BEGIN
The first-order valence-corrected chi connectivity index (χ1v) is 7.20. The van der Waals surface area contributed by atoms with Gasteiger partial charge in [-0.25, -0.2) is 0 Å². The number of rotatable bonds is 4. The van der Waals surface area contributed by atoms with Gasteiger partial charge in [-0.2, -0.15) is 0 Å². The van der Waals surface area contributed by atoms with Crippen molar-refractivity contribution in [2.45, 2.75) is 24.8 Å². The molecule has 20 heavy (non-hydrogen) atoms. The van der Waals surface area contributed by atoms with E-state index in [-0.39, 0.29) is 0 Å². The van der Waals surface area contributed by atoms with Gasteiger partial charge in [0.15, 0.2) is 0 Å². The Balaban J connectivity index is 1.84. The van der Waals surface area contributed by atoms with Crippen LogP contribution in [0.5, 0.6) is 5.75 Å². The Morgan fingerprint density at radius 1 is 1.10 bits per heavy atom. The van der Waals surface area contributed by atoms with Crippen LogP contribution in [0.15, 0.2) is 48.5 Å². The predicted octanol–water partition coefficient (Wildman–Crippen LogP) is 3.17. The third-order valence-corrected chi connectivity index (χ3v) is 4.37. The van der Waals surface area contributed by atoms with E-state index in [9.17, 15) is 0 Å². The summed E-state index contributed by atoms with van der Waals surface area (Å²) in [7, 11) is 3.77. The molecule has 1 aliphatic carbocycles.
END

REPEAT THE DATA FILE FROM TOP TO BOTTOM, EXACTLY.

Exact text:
The first-order valence-corrected chi connectivity index (χ1v) is 7.20. The van der Waals surface area contributed by atoms with Gasteiger partial charge in [-0.25, -0.2) is 0 Å². The number of rotatable bonds is 4. The van der Waals surface area contributed by atoms with Gasteiger partial charge in [-0.2, -0.15) is 0 Å². The van der Waals surface area contributed by atoms with Crippen molar-refractivity contribution in [2.45, 2.75) is 24.8 Å². The molecule has 20 heavy (non-hydrogen) atoms. The van der Waals surface area contributed by atoms with E-state index in [-0.39, 0.29) is 0 Å². The van der Waals surface area contributed by atoms with Gasteiger partial charge in [0.15, 0.2) is 0 Å². The Balaban J connectivity index is 1.84. The van der Waals surface area contributed by atoms with Crippen LogP contribution in [0.5, 0.6) is 5.75 Å². The Morgan fingerprint density at radius 1 is 1.10 bits per heavy atom. The van der Waals surface area contributed by atoms with Crippen LogP contribution in [0.15, 0.2) is 48.5 Å². The predicted octanol–water partition coefficient (Wildman–Crippen LogP) is 3.17. The third-order valence-corrected chi connectivity index (χ3v) is 4.37. The van der Waals surface area contributed by atoms with E-state index in [9.17, 15) is 0 Å². The summed E-state index contributed by atoms with van der Waals surface area (Å²) in [7, 11) is 3.77. The molecule has 1 aliphatic carbocycles.